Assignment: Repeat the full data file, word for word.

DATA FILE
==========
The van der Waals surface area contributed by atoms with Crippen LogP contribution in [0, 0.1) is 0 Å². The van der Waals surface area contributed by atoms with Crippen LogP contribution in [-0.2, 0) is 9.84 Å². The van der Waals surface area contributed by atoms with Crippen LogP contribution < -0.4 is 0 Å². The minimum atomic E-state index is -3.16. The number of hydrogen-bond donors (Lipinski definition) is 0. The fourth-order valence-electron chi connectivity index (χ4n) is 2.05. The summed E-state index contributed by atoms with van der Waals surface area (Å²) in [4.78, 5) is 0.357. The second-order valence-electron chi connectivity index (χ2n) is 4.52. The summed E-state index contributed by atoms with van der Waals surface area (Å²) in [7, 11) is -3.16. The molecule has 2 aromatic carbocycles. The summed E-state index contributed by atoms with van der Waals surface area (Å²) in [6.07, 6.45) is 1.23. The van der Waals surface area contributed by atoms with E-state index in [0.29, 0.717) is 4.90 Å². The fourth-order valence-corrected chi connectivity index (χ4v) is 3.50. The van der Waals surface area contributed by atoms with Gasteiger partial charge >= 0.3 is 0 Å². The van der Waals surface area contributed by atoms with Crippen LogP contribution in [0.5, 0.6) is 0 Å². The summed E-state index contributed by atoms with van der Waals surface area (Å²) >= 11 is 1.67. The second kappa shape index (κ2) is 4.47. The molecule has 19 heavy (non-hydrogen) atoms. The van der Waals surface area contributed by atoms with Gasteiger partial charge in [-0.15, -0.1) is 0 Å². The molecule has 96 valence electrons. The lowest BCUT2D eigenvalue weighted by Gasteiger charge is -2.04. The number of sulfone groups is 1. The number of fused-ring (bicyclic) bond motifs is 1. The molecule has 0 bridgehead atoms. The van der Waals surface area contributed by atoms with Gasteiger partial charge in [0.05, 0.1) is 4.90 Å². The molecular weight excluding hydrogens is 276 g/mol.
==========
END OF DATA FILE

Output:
The van der Waals surface area contributed by atoms with Crippen LogP contribution in [0, 0.1) is 0 Å². The van der Waals surface area contributed by atoms with Crippen LogP contribution in [-0.2, 0) is 9.84 Å². The van der Waals surface area contributed by atoms with Crippen LogP contribution < -0.4 is 0 Å². The minimum atomic E-state index is -3.16. The number of hydrogen-bond donors (Lipinski definition) is 0. The fourth-order valence-electron chi connectivity index (χ4n) is 2.05. The summed E-state index contributed by atoms with van der Waals surface area (Å²) in [4.78, 5) is 0.357. The second-order valence-electron chi connectivity index (χ2n) is 4.52. The summed E-state index contributed by atoms with van der Waals surface area (Å²) in [7, 11) is -3.16. The molecule has 2 aromatic carbocycles. The summed E-state index contributed by atoms with van der Waals surface area (Å²) in [6.07, 6.45) is 1.23. The van der Waals surface area contributed by atoms with E-state index in [0.29, 0.717) is 4.90 Å². The fourth-order valence-corrected chi connectivity index (χ4v) is 3.50. The van der Waals surface area contributed by atoms with Gasteiger partial charge >= 0.3 is 0 Å². The van der Waals surface area contributed by atoms with Crippen LogP contribution in [0.5, 0.6) is 0 Å². The summed E-state index contributed by atoms with van der Waals surface area (Å²) >= 11 is 1.67. The second kappa shape index (κ2) is 4.47. The molecule has 19 heavy (non-hydrogen) atoms. The van der Waals surface area contributed by atoms with Gasteiger partial charge in [-0.15, -0.1) is 0 Å². The molecule has 96 valence electrons. The lowest BCUT2D eigenvalue weighted by Gasteiger charge is -2.04. The number of sulfone groups is 1. The number of fused-ring (bicyclic) bond motifs is 1. The molecule has 0 bridgehead atoms. The van der Waals surface area contributed by atoms with Gasteiger partial charge in [0.05, 0.1) is 4.90 Å². The molecular weight excluding hydrogens is 276 g/mol.